1. SHARP DEVELOPS Solar Cell With World's Highest Conversion Efficiency of 35.8%

Technology often advances in fits and starts, like when a new car model sports a new dashboard design or a computer runs a little faster with more memory. Sometimes, though, breakthroughs change our perception of what a piece of technology can do for us. Think about the performance jump from a conventional car engine to a fuel-injection system, or the leap in quality from regular DVDs to Blue Ray, or the way the Internet accelerated its usefulness when it moved from dial-up modems to broadband.

That’s the kind of major advance in solar technology that Sharp announced in October, with profound implications for the planet’s energy future. By inventing compound solar cells that are nearly 14 percent more efficient than previous models (up from 31.5%), Sharp laid claim to the world’s highest* solar cell conversion efficiency - and launched yet another revolution in renewable energy. The potential spin-offs of this solar efficiency boost – from improving orbiting satellites to mass-producing solar electricity on Earth - are breathtaking.

In recent years, solar electricity has expanded rapidly, as technology progresses and the imperative to shift away from fossil fuels becomes more pressing. Today, solar cells that use silicon to convert sunlight into electricity have about 20 percent efficiency (for crystalline panels) and about 15 percent (for thin-film). Sharp has been a leader in improving this type of solar power generation, which has many important terrestrial applications, like rooftop solar. Since 2000, Sharp has also made “compound solar cells” that don’t use silicon. Compound cells are more expensive to manufacture, but their efficiency and reliability make them the obvious choice to power orbiting satellites that observe the earth and provide essential communication links.

Sharp’s achievement of 35.8 percent efficiency on a “triple-junction compound solar cell” paves the way for this solar technology to find additional uses here on Earth. Engineers foresee installing them on airplanes and ships, for starters, and Sharp compound cells recently powered a car to victory in the world solar car race, with a top speed of 123km/h. Looking ahead, compound solar cells will be a key to ramping up utility-scale “concentrated solar” electricity production, in addition to expanding orbiting applications. “We’re moving from space to the ground,” says Tatsuya Takamoto, a senior Sharp engineer who led the compound solar cell development.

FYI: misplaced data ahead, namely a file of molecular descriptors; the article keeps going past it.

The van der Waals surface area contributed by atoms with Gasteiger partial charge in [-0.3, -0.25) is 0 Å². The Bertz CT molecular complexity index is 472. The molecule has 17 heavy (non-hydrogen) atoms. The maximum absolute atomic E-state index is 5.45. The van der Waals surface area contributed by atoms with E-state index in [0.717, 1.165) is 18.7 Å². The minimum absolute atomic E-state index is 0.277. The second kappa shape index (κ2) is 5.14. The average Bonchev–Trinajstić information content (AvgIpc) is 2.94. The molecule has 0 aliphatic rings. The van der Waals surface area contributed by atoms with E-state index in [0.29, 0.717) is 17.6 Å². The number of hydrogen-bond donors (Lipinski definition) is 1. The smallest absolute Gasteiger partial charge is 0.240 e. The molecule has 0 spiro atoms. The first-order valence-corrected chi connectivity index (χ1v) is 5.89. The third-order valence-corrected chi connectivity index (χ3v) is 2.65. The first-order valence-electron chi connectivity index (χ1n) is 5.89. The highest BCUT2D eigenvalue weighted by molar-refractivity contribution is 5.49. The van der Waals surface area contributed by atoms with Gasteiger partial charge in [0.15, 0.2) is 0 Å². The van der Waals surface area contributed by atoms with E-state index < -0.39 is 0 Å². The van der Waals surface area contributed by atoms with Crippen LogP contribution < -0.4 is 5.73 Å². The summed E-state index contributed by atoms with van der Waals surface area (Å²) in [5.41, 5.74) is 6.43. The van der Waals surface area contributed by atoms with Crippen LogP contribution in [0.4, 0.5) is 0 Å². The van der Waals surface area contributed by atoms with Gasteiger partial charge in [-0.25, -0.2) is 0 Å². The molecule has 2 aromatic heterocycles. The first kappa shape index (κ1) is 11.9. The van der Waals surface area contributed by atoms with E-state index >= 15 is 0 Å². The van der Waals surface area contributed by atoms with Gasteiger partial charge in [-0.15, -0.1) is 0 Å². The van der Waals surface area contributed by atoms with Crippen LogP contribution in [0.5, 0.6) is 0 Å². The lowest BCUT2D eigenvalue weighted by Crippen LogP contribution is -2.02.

It was no surprise to anybody who follows the field that Sharp would once again be leading the solar pack. For 50 years, Sharp has made a series of groundbreaking technological advances, from pioneering solar-powered lighthouses or the first solar-powered calculators. By using new ideas to build on a half-century of innovation, Sharp retains its status as the consistent leader in a burgeoning field. Takamoto says that the new breakthrough took perseverance and confidence that their new approach would yield big results. “We have finally done this,” says Takamoto. “This compound solar cell will make great contributions to the world.”

Sharp had achieved the world’s highest* solar cell conversion efficiency opened a new frontier for renewable energy. By inventing compound solar cells that are nearly 14 percent more efficient than previous models (up from 31.5%), Sharp took a technology that was previously reserved for space use and made a giant leap so it could be used here on Earth.

These high-efficiency compound solar cells don’t use silicone, which is the building block of most solar panels we see on rooftops and other solar arrays that produce electricity. But because compound cells are more expensive to produce, they have mostly been deployed on orbiting satellites. Now that Sharp has achieved 35.8 percent efficiency on a “triple-junction compound solar cell,” the sky is no longer the limit.

A similar compound solar cell recently powered a car manufactured by Tokai University students won Global Green Challenge in Australia, one of the world’s most prestigious solar-powered car races. For four days, across a grueling, 3,000-kilometer course that ran from Darwin in the Northern Territory to Adelaide on the southern coast, the sun-powered vehicle hit a top speed of 123 kilometers per hour and was the only one to average more than 100 kilometers per hour.

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